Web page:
Aims and Scope
The Hidden Danger of Environmental Chemicals during the “Windows of Susceptibility” in a Woman’s Life – How can we use Intermediate Biomarkers to Improve Breast Cancer Prevention?Katarzyna Rygiel
It has been observed that many toxic environmental agents increase risk, accelerate development, or deteriorate the course of breast cancer (BC). In particular, endocrine-disrupting chemicals (EDC) are harmful to endocrine receptor actions and signaling in the breast tissue.
Usually, there is a long interval of time between the exposure to EDC and BC incidence, and this often represents a serious obstacle for effective BC prophylaxis. Notably, during certain periods of a woman’s life cycle, the BC risk is particularly elevated due to increased susceptibility to some EDC. These windows of susceptibility (WOS) include prenatal, puberty, pregnancy, and menopausal transition stages of a female’s life course.
Four WOS have been considered as the most vulnerable periods for BC since the mammary gland undergoes the main anatomical and physiological transformations at those intervals. This means that during specific WOS, the EDC from the environment can have the most dangerous impact on BC risk and possible BC development later in a woman’s life. However, most clinical BC studies related to toxic environmental exposures have not been connected to the specific WOS.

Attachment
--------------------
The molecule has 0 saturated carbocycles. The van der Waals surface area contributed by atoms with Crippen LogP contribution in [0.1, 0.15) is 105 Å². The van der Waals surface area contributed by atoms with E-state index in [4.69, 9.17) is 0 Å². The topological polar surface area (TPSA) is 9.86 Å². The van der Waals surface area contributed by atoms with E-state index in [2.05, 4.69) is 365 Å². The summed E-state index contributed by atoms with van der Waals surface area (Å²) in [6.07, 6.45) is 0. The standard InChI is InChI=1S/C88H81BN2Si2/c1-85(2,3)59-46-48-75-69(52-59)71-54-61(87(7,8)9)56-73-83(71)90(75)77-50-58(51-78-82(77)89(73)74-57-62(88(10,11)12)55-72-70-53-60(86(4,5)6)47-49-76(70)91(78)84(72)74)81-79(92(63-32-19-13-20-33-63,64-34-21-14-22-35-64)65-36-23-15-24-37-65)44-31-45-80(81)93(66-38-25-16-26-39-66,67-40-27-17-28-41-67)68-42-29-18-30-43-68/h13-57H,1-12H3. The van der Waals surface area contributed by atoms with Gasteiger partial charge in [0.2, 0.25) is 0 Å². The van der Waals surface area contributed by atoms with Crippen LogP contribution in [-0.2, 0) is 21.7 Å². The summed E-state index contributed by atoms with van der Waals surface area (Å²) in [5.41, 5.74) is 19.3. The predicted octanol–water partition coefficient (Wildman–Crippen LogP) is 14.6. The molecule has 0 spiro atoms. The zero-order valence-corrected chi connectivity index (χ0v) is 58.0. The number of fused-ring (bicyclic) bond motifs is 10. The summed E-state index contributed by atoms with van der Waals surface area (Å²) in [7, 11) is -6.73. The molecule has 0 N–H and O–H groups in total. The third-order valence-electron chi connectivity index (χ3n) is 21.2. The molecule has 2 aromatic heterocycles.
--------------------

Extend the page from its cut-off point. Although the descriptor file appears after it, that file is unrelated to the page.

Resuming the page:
Therefore, the goal of this article is to briefly describe some important research results, focused on the links between EDC and BC, within four critical WOS. In addition, this mini-review outlines some useful biomarkers for further research and prophylaxis of BC and also for both the research community and the medical professionals.
To bridge the gap in BC prevention, it is essential to recognize the links between EDC and BC within the critical WOS. Moreover, an integrative model of BC research, applying intermediate biomarkers, is necessary to determine the mechanisms of action of various EDC during critical periods in a woman’s lifespan. Hopefully, this will lead to progress in BC prevention.
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